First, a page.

Ribosomes are defined as tiny molecules in cells that help the cell make proteins. When you look at a picture of a cell, ribosomes look like little dots that float around the cell or are attached to some of the organelles. Making proteins is one of the most important jobs in a cell. In fact, ribosomes are found in every kind of cell, including animal cells and plant cells.
Ribosomes in the Cell
There are lots of different places in a cell where you can find ribosomes. For example, in bacteria cells they are found floating around in the cytoplasm. In animal and plant cells, they can be found attached to the nucleus and an organelle called the endoplasmic reticulum.
Ribosomes are found in so many parts of the cell, but where do they come from? They are made in the nucleolus, which is a part of the cell’s nucleus. Ribosomes are made out of a special material called rRNA and they have two parts: a small subunit and a large subunit. Try to find the small and large subunits on the diagram at the top of this page.
Ribosomes and Protein Synthesis
The main job of a ribosome is to help the cell make proteins. To do this, they work together with lots of other parts of the cell, including the nucleus. The picture below shows the process of making proteins called “translation.” Translation is a long and complicated process, so you don’t need to memorize all the different parts.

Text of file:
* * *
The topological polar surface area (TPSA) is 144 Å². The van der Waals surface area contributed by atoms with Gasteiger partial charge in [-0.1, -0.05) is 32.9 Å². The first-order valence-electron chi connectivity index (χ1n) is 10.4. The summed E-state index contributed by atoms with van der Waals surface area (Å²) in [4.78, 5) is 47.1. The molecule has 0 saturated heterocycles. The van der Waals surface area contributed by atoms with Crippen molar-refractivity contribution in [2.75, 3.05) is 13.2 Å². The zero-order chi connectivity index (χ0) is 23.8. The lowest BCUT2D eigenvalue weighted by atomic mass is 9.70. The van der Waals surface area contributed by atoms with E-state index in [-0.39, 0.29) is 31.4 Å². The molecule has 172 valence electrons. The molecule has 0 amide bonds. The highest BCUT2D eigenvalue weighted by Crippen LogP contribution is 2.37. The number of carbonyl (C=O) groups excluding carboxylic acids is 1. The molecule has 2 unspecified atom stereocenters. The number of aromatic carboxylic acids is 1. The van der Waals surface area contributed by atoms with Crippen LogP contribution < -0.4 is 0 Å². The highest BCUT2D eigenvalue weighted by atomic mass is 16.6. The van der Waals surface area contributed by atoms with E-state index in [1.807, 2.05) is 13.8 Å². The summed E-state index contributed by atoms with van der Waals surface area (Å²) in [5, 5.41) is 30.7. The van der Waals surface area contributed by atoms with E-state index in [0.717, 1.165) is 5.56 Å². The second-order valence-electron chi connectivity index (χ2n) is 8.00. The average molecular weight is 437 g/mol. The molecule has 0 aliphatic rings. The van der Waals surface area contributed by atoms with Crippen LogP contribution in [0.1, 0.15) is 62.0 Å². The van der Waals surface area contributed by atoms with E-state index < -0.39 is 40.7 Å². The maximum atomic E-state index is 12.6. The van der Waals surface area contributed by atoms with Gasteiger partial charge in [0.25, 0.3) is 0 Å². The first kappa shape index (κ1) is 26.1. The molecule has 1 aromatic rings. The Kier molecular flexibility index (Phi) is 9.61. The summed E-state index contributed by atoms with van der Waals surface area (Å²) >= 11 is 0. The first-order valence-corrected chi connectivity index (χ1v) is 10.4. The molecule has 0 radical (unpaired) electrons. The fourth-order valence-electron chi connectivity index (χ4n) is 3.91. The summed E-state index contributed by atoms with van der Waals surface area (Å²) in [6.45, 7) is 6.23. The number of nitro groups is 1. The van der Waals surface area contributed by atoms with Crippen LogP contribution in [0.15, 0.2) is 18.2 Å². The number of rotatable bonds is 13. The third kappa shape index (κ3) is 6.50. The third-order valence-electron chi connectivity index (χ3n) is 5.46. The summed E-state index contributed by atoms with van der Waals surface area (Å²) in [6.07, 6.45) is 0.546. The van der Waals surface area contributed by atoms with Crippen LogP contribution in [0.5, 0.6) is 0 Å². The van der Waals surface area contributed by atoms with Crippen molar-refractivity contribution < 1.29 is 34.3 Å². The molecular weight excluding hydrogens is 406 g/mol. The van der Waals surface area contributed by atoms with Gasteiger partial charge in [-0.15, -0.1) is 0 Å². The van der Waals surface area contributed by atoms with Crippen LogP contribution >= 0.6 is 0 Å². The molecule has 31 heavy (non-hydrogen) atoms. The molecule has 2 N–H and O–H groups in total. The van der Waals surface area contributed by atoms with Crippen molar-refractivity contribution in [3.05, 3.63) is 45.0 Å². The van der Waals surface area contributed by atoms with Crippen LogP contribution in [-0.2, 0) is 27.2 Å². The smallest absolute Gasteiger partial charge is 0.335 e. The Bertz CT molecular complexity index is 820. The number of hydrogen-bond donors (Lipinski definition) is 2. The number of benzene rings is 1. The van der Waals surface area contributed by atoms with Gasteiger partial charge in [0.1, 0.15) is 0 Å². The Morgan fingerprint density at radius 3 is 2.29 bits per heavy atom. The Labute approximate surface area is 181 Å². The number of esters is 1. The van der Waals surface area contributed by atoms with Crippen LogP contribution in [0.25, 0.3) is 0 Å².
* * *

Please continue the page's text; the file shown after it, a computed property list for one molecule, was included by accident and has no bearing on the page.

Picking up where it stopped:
As you can see in the picture above, the protein is made out of tiny building blocks called amino acids. The ribosome help put all the amino acids together in the right order to make the protein. To know the right order, the ribosome read “instructions” for making the protein called mRNA. Can you find the mRNA and amino acids in the picture?
There are lots and lots of ribosomes in each of your cells helping to make protein. In fact, one animal cell, like the cells inside of you, can have 10 million ribosomes in it!